The U.S. has banned imports of cotton products and tomatoes produced in China’s Xinjiang region over the Chinese government’s continued atrocities against its Uighur Muslim population U.S. Customs and Border Protection (CBP) said on Wednesday.
The region-wide ban is based on the information that “reasonably indicates” the use of detained or prisoned labor, claiming authorities have found examples of debt bondage, forced labor, isolation, intimidation and threats, withholding of wages, and abusive working conditions against the Uighur Muslims detained in labor camps.
They said the companies have been found in at least six labor violations against Uighur and other ethnic minorities in Xinjiang.
The State Department estimates that more than 1 million Uyghurs, and members of other Muslim minority groups, have been detained in a sprawling network of internment camps in Xinjiang. Accounts of abuse at the camps are numerous.
Beijing has denied accusations of mistreatment and said it’s providing vocational training and helping to deradicalize segments of the population to combat alleged Islamic terrorism and violence.
“DHS will not tolerate forced labor of any kind in U.S. supply chains. We will continue to protect the American people and investigate credible allegations of forced labor, we will prevent goods made by forced labor from entering our country, and we demand the Chinese close their camps and stop their human rights violations,” said the acting DHS Deputy Secretary Ken Cuccinelli.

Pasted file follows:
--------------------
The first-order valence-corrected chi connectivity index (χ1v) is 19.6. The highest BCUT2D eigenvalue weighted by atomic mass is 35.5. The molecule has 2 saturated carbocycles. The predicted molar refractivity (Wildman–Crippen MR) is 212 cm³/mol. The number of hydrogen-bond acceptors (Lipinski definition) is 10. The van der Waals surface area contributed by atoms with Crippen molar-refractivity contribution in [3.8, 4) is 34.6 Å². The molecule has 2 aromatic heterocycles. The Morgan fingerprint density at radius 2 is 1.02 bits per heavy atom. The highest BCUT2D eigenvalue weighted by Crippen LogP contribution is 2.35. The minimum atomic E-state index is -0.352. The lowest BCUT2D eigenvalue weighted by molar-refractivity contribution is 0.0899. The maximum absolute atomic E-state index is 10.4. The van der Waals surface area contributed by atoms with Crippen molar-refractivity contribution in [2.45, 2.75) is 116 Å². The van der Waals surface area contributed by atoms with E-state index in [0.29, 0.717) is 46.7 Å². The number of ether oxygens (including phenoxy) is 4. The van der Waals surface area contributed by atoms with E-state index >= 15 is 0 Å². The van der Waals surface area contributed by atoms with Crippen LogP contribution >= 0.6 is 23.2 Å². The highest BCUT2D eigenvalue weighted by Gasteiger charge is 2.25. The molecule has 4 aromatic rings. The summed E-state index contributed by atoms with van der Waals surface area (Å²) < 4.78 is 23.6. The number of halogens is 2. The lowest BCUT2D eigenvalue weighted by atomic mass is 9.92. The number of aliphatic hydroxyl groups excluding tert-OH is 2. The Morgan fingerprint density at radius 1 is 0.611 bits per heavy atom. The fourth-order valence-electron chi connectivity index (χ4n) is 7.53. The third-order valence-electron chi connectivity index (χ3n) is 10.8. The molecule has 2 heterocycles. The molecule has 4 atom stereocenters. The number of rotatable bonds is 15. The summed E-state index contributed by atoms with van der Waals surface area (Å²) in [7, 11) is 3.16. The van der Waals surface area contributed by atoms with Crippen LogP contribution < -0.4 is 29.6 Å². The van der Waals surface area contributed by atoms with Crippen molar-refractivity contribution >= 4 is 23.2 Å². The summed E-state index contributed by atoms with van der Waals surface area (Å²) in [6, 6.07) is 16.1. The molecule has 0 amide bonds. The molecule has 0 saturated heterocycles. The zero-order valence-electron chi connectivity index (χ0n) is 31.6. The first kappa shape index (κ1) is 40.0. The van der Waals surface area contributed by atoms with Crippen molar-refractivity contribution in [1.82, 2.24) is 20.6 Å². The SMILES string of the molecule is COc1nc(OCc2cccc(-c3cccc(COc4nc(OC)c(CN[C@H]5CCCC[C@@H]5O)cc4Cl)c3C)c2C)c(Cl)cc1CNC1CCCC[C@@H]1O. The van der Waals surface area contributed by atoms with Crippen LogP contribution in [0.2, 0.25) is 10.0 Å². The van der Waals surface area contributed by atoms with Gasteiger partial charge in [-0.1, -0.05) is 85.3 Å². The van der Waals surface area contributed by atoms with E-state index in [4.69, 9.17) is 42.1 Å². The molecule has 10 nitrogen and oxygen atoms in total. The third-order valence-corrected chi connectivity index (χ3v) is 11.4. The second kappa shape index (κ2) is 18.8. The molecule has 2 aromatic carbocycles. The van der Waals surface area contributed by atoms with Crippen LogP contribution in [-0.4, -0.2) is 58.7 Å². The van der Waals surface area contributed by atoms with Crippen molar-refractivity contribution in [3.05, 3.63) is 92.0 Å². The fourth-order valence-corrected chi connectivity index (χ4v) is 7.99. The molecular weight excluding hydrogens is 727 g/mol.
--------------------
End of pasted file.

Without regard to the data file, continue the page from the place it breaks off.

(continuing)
“CBP will not tolerate the Chinese government’s exploitation of modern slavery to import goods into the United States below fair market value,” said CBP Acting Commissioner Mark A. Morgan. “Imports made on the cheap by using forced labor hurt American businesses that respect human rights and also expose unsuspecting consumers to unethical purchases.”
The ban will be effective at all U.S. ports of entry.
The Trump administration has previously issued import restrictions against companies it accuses of using forced labor in the region, including blocking cotton shipments from the Xinjiang Production and Construction Corps, a major cotton producer.
Eighty-five percent of the cotton produced in China comes from Xinjiang, according to CBP Executive Assistant Commissioner Brenda Smith.
Photo courtesy Reuters